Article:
Protest Preparation - Top 10 Tips for Activists

More than ever, the world needs activists making sure their voices are being heard. At SignUp.com, we believe that when people get together, great things happen. If you feel moved to join a protest or a rally, here are some helpful things to do and to avoid.

1. Check the weather forecast. Be prepared for the anticipated weather—apply sunscreen or tuck in some plastic bags to keep your cell phone and wallet dry.

2. Make signs. These don’t have to be super-elaborate; permanent marker on poster board is works great. (Permanent marker is a good idea in case of rain.) Be concise and legible and avoid profanity.

3. Hydrate. Protesting is thirsty work! Drink a lot of water beforehand and take a bottle of water with you to keep your energy up. (Just in case, scope out the availability of portable toilets!)

4. Make a plan with your posse. Cell service is often spotty in large groups of people so make a plan in advance with the people you’re going with so you know where to meet at what time. Make sure that you tell the plan to someone who isn’t going who can follow-up to make sure everyone is safe and accounted for after the event.

5. Plan your transportation ahead of time. Parking close to the event will probably be limited, and public transportation will likely be rerouted if it’s a large gathering, so finalize your details ahead of time. Explore whether shuttle buses are being arranged from outlying parking lots, or arrange for a rideshare car service to pick you up at a specific spot.

6. Bring your kids. It’s never too young for kids to see their parents get excited and involved. Just remember that most rallies and protests aren’t geared toward children, so bring strollers, snacks, and something to do for the littlest activists.

7. Write an emergency contact number on your body in permanent marker. You’ll probably never need it, but it’s good to take the precaution in case you have a medical emergency or are detained and your cell phone is taken away. If you’re bringing kids, it’s a good idea to write your cell number and the number of someone not at the protest on their arms, them just in case you get separated.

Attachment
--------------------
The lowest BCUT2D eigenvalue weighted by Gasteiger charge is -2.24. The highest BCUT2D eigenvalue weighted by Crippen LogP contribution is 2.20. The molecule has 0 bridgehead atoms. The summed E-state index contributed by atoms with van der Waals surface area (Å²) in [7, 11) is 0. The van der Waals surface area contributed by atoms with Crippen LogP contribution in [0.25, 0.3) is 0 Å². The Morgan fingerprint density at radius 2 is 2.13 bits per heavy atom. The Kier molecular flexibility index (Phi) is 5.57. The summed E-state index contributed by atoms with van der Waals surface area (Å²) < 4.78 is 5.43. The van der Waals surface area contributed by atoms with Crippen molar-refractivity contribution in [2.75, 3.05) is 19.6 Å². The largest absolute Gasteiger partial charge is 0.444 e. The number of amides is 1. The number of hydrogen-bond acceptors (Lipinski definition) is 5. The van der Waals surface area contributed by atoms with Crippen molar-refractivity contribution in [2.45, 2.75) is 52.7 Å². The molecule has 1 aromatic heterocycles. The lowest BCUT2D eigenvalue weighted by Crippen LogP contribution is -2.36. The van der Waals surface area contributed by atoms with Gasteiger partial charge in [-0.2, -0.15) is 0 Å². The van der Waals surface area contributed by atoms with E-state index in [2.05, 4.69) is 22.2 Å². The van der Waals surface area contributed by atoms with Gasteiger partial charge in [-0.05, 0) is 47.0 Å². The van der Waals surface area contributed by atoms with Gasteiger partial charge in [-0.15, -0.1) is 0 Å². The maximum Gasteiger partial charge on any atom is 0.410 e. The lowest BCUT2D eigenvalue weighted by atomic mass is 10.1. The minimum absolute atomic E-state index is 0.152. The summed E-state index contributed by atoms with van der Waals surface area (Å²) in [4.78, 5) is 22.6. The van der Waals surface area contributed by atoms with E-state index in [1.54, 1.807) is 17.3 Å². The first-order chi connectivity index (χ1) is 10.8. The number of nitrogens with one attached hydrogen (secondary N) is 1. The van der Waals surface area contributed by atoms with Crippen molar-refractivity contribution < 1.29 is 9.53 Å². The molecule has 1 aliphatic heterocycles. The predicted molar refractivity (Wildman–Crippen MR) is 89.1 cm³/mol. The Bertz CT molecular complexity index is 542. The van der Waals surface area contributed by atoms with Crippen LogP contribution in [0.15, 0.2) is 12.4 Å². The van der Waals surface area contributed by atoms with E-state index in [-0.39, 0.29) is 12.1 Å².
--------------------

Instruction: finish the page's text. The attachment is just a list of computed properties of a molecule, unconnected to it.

8. Charge your cell phone and carry a spare battery. Cell service may be limited, but you may want to film the event or take pictures of clever signs. Be sure to ask permission before you take a picture of someone.

9. Wear comfy shoes and clothes. Every protest or rally means a lot of standing! Dress in layers in case the weather changes.

10. Share your experience. One of the best things about activism is that it reminds you that you are not alone. Use the common hashtag of the event/cause and share your photos, video and stories on social media; this has the added bonus of increasing the reach of the protest and encouraging others to get involved.

Don’t stop with one event! Continue supporting the causes you care about by consistently sharing your views with your elected officials and congresspersons. Check out Call Your Rep and find out who represents you in congress.

Donate money and time to the causes you are standing up for and plan ongoing support and action -- SignUp.com's free volunteer management software lets you coordinate participation in calling campaigns and advocacy days, and even communal potlucks to plan your next event!